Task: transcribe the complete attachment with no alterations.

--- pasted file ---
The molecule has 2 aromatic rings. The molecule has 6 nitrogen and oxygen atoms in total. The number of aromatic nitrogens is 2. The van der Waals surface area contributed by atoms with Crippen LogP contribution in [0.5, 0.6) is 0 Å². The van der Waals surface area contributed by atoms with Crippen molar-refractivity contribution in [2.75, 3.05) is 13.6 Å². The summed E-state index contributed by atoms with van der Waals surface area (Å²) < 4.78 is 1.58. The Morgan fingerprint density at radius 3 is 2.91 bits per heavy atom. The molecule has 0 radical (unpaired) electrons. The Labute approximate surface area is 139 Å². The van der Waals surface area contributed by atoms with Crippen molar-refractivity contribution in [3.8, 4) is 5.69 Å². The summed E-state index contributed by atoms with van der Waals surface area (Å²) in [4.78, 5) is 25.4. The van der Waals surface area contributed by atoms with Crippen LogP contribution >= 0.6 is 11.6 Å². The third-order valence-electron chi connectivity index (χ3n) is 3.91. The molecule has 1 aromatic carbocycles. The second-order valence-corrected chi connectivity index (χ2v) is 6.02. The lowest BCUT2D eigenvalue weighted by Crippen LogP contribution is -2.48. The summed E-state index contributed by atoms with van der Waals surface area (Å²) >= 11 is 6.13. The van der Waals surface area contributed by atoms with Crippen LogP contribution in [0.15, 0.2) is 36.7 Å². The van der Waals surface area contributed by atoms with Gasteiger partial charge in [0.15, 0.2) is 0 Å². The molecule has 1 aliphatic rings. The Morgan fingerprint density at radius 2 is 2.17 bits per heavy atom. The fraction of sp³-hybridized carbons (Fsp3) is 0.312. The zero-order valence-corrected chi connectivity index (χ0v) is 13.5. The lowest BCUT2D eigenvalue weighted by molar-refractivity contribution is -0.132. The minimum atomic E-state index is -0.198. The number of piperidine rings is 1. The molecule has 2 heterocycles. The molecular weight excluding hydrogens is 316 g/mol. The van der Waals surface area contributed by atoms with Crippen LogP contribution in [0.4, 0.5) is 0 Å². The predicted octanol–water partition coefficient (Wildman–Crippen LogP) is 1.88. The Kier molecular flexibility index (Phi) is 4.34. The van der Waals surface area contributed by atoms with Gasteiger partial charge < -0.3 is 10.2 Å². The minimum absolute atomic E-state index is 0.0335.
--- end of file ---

The molecule has 2 aromatic rings. The molecule has 6 nitrogen and oxygen atoms in total. The number of aromatic nitrogens is 2. The van der Waals surface area contributed by atoms with Crippen LogP contribution in [0.5, 0.6) is 0 Å². The van der Waals surface area contributed by atoms with Crippen molar-refractivity contribution in [2.75, 3.05) is 13.6 Å². The summed E-state index contributed by atoms with van der Waals surface area (Å²) < 4.78 is 1.58. The Morgan fingerprint density at radius 3 is 2.91 bits per heavy atom. The molecule has 0 radical (unpaired) electrons. The Labute approximate surface area is 139 Å². The van der Waals surface area contributed by atoms with Crippen molar-refractivity contribution in [3.8, 4) is 5.69 Å². The summed E-state index contributed by atoms with van der Waals surface area (Å²) in [4.78, 5) is 25.4. The van der Waals surface area contributed by atoms with Crippen LogP contribution >= 0.6 is 11.6 Å². The third-order valence-electron chi connectivity index (χ3n) is 3.91. The molecule has 1 aromatic carbocycles. The second-order valence-corrected chi connectivity index (χ2v) is 6.02. The lowest BCUT2D eigenvalue weighted by Crippen LogP contribution is -2.48. The summed E-state index contributed by atoms with van der Waals surface area (Å²) >= 11 is 6.13. The van der Waals surface area contributed by atoms with Crippen LogP contribution in [0.15, 0.2) is 36.7 Å². The van der Waals surface area contributed by atoms with Gasteiger partial charge in [0.15, 0.2) is 0 Å². The molecule has 1 aliphatic rings. The Morgan fingerprint density at radius 2 is 2.17 bits per heavy atom. The fraction of sp³-hybridized carbons (Fsp3) is 0.312. The zero-order valence-corrected chi connectivity index (χ0v) is 13.5. The lowest BCUT2D eigenvalue weighted by molar-refractivity contribution is -0.132. The minimum atomic E-state index is -0.198. The number of piperidine rings is 1. The molecule has 2 heterocycles. The molecular weight excluding hydrogens is 316 g/mol. The van der Waals surface area contributed by atoms with Crippen LogP contribution in [0.4, 0.5) is 0 Å². The predicted octanol–water partition coefficient (Wildman–Crippen LogP) is 1.88. The Kier molecular flexibility index (Phi) is 4.34. The van der Waals surface area contributed by atoms with Gasteiger partial charge < -0.3 is 10.2 Å². The minimum absolute atomic E-state index is 0.0335.